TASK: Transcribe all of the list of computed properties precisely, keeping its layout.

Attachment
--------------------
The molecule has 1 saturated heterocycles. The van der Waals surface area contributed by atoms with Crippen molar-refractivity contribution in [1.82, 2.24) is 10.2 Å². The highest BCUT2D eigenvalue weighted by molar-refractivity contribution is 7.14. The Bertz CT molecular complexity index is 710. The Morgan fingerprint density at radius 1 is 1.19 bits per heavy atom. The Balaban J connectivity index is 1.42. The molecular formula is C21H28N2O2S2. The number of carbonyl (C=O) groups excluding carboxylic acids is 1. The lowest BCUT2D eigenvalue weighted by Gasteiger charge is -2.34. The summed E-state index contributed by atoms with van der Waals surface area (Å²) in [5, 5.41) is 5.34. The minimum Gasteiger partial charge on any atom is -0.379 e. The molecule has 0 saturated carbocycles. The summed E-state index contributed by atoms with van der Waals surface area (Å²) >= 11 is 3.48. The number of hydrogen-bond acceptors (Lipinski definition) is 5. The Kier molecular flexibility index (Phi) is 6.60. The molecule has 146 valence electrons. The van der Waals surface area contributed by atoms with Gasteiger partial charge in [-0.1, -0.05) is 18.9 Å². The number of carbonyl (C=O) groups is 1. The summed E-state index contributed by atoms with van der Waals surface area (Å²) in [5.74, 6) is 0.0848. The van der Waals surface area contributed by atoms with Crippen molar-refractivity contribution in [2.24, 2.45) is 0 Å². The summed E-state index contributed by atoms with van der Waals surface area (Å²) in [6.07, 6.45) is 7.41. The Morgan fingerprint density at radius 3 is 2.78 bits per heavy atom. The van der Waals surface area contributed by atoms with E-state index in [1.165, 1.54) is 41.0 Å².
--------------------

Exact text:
The molecule has 1 saturated heterocycles. The van der Waals surface area contributed by atoms with Crippen molar-refractivity contribution in [1.82, 2.24) is 10.2 Å². The highest BCUT2D eigenvalue weighted by molar-refractivity contribution is 7.14. The Bertz CT molecular complexity index is 710. The Morgan fingerprint density at radius 1 is 1.19 bits per heavy atom. The Balaban J connectivity index is 1.42. The molecular formula is C21H28N2O2S2. The number of carbonyl (C=O) groups excluding carboxylic acids is 1. The lowest BCUT2D eigenvalue weighted by Gasteiger charge is -2.34. The summed E-state index contributed by atoms with van der Waals surface area (Å²) in [5, 5.41) is 5.34. The minimum Gasteiger partial charge on any atom is -0.379 e. The molecule has 0 saturated carbocycles. The summed E-state index contributed by atoms with van der Waals surface area (Å²) >= 11 is 3.48. The number of hydrogen-bond acceptors (Lipinski definition) is 5. The Kier molecular flexibility index (Phi) is 6.60. The molecule has 146 valence electrons. The van der Waals surface area contributed by atoms with Gasteiger partial charge in [-0.1, -0.05) is 18.9 Å². The number of carbonyl (C=O) groups is 1. The summed E-state index contributed by atoms with van der Waals surface area (Å²) in [5.74, 6) is 0.0848. The van der Waals surface area contributed by atoms with Crippen molar-refractivity contribution in [2.24, 2.45) is 0 Å². The summed E-state index contributed by atoms with van der Waals surface area (Å²) in [6.07, 6.45) is 7.41. The Morgan fingerprint density at radius 3 is 2.78 bits per heavy atom. The van der Waals surface area contributed by atoms with E-state index in [1.165, 1.54) is 41.0 Å².